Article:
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Pair acquitted of dangerous driving on Highland road brought back to Inverness court


By Ali Morrison

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Inverness Sheriff Court.
Inverness Sheriff Court.

Two young drivers who had already been acquitted of dangerous driving at a trial last year were back in the dock today facing the same charge of racing their pals when one of them was killed.

It followed a Court of Appeal ruling to refer the case back to Sheriff Sara Matheson who presided over the trial in November 2020 and treat it as unfinished.

The three judges were considering an appeal by the prosecutor on the day, fiscal depute Iain Gray, but did not order a re-trial.

However the trial of 22-year-old Callum Fraser of Miers Avenue, Inverness, and 24-year-old Colin Maclennan of Park Terrace, Strathpeffer, was deemed part heard, and resumed at Inverness Sheriff Court today.

After hearing from all the lawyers and reviewing two days of evidence, Sheriff Matheson adhered to her not guilty verdict for MacLennan and convicted Fraser of a much reduced charge. He was found guilty of careless driving at excessive speed and overtaking when it was unsafe to do so.

He was fined £400 and had his licence endorsed with six penalty points.

The pair had denied a detailed charge accusing them of competitive driving, racing, jockeying for position, overtaking on blind bends and summits and driving at excessive speed.

But at the close of the prosecution case in November, defence solicitors Sam Milligan and Willie Young put a no case to answer submission to the sheriff.

Kyle Robertson, aged 20, was killed after being one of up to nine young drivers on the A835 near Garve on February 25, 2018.

His car was clipped by another being driven by 23-year-old Mikey Durdle from Beauly. The collision sent Mr Robertson's Seat Leon careering off the road, over a railway lane and crashing into trees.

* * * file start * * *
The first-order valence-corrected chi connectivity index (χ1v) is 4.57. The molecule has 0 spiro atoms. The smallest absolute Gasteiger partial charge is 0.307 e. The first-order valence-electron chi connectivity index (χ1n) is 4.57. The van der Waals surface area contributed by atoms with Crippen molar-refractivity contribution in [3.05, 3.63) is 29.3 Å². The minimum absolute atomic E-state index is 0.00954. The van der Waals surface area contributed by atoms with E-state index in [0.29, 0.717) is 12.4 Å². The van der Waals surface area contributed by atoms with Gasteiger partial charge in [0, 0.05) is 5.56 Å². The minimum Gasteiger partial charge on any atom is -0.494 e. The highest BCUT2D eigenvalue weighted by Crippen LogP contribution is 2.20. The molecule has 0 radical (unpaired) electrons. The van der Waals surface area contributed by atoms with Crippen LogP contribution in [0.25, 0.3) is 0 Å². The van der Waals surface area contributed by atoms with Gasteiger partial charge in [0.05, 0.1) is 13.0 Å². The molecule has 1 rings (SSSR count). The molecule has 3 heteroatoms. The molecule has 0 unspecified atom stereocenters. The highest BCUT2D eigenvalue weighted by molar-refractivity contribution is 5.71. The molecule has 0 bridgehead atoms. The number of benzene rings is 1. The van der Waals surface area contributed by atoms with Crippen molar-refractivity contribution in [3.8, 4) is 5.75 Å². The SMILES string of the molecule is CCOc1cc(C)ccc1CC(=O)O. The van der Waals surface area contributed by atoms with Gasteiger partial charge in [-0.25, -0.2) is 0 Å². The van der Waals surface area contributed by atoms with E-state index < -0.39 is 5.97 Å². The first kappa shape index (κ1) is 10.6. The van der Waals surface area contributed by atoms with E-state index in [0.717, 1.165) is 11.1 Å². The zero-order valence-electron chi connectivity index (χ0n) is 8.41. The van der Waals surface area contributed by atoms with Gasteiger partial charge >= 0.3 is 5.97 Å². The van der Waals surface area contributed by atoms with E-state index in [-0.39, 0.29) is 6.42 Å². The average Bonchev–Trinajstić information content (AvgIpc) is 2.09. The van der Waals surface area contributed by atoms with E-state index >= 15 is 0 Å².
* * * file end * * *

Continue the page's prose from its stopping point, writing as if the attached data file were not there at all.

Durdle was jailed for three years last year for causing his pal’s death.

Sheriff Matheson told the lawyers then: “On the basis of the evidence I have heard, I am satisfied that the Crown can’t prove their case beyond a reasonable doubt.”

She upheld the defence submission but told MacLennan and Fraser: “Racing around the Highlands will be treated seriously by the courts as it can lead to the loss of young lives. There is no doubt you were part of this group."

When the trial resumed, neither of the defence lawyers, Sam Milligan for MacLennan or Willie Young for Fraser, elected to lead evidence on their clients' behalf.

Mr Gray then addressed Sheriff Matheson and urged her to convict Fraser and MacLennan, quoted previous case law and recapped on the evidence.

He said: "Their driving individually was dangerous and showed a course of conduct of bad driving and that they acted in concert. They were travelling at excessive speed, travelling too close together and too close to vehicles ahead.

"If it was not dangerous, a verdict of careless driving is open to the court."

Mr Milligan invited the sheriff to stick to her original verdict, saying the appeal court had rejected the Crown's argument that the pair were acting in concert, decided there was no dangerous driving by his client but that there could have been two instances of careless driving.

Mr Young said: "There was difficulty in many witnesses delivering a clear account of events that occurred in 2018. There are questions over their reliability of speeds travelled and overtaking. My client was overtaken, but there was no evidence that he was driving dangerously or carelessly."

Sheriff Matheson said she still had a reasonable doubt that MacLennan had driven dangerously. But she said there was evidence that Fraser had driven through Contin at over 40mph and that he should be convicted of careless driving. She added it was at the lower end of the scale.

The trial had heard that up to nine drivers of “hot hatch” type cars had met in Dingwall, drove to Contin where they stopped briefly before continuing towards Garve, overtaking cars and a gritter lorry on the way.

Minutes later there was the fatal collision.



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